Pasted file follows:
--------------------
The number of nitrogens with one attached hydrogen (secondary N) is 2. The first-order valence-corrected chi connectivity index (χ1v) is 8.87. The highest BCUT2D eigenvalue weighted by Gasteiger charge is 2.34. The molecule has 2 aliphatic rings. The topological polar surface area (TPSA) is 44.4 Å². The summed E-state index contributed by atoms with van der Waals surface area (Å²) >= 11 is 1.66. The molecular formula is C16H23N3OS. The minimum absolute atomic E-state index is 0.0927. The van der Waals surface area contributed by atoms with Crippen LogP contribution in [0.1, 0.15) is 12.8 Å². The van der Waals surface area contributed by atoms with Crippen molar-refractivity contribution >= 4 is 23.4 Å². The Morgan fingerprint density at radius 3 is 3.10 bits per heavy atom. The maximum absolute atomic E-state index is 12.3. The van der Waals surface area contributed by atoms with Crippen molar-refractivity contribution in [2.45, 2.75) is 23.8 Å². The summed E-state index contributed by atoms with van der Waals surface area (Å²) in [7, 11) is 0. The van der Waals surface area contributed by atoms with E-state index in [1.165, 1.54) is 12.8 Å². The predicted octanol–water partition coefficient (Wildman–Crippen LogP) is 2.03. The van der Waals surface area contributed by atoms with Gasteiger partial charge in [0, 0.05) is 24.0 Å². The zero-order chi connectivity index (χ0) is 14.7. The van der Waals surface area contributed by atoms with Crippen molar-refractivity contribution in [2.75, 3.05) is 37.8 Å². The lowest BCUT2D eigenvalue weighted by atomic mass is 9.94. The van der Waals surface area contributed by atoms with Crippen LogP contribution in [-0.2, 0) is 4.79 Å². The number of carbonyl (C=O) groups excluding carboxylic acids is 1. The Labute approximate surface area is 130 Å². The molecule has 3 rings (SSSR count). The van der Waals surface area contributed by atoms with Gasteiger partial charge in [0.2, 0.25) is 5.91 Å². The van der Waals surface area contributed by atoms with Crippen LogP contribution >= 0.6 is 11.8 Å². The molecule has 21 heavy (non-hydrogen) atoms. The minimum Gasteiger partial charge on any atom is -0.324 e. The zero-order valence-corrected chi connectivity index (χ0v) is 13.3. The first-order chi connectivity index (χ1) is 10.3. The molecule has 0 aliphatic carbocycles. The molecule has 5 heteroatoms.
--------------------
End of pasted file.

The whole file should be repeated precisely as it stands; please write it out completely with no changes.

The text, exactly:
The number of nitrogens with one attached hydrogen (secondary N) is 2. The first-order valence-corrected chi connectivity index (χ1v) is 8.87. The highest BCUT2D eigenvalue weighted by Gasteiger charge is 2.34. The molecule has 2 aliphatic rings. The topological polar surface area (TPSA) is 44.4 Å². The summed E-state index contributed by atoms with van der Waals surface area (Å²) >= 11 is 1.66. The molecular formula is C16H23N3OS. The minimum absolute atomic E-state index is 0.0927. The van der Waals surface area contributed by atoms with Crippen LogP contribution in [0.1, 0.15) is 12.8 Å². The van der Waals surface area contributed by atoms with Crippen molar-refractivity contribution >= 4 is 23.4 Å². The Morgan fingerprint density at radius 3 is 3.10 bits per heavy atom. The maximum absolute atomic E-state index is 12.3. The van der Waals surface area contributed by atoms with Crippen molar-refractivity contribution in [2.45, 2.75) is 23.8 Å². The summed E-state index contributed by atoms with van der Waals surface area (Å²) in [7, 11) is 0. The van der Waals surface area contributed by atoms with E-state index in [1.165, 1.54) is 12.8 Å². The predicted octanol–water partition coefficient (Wildman–Crippen LogP) is 2.03. The van der Waals surface area contributed by atoms with Gasteiger partial charge in [0, 0.05) is 24.0 Å². The zero-order chi connectivity index (χ0) is 14.7. The van der Waals surface area contributed by atoms with Crippen molar-refractivity contribution in [2.75, 3.05) is 37.8 Å². The lowest BCUT2D eigenvalue weighted by atomic mass is 9.94. The van der Waals surface area contributed by atoms with Crippen LogP contribution in [-0.2, 0) is 4.79 Å². The number of carbonyl (C=O) groups excluding carboxylic acids is 1. The Labute approximate surface area is 130 Å². The molecule has 3 rings (SSSR count). The van der Waals surface area contributed by atoms with Gasteiger partial charge in [0.2, 0.25) is 5.91 Å². The van der Waals surface area contributed by atoms with Crippen LogP contribution >= 0.6 is 11.8 Å². The molecule has 21 heavy (non-hydrogen) atoms. The minimum Gasteiger partial charge on any atom is -0.324 e. The zero-order valence-corrected chi connectivity index (χ0v) is 13.3. The first-order chi connectivity index (χ1) is 10.3. The molecule has 0 aliphatic carbocycles. The molecule has 5 heteroatoms.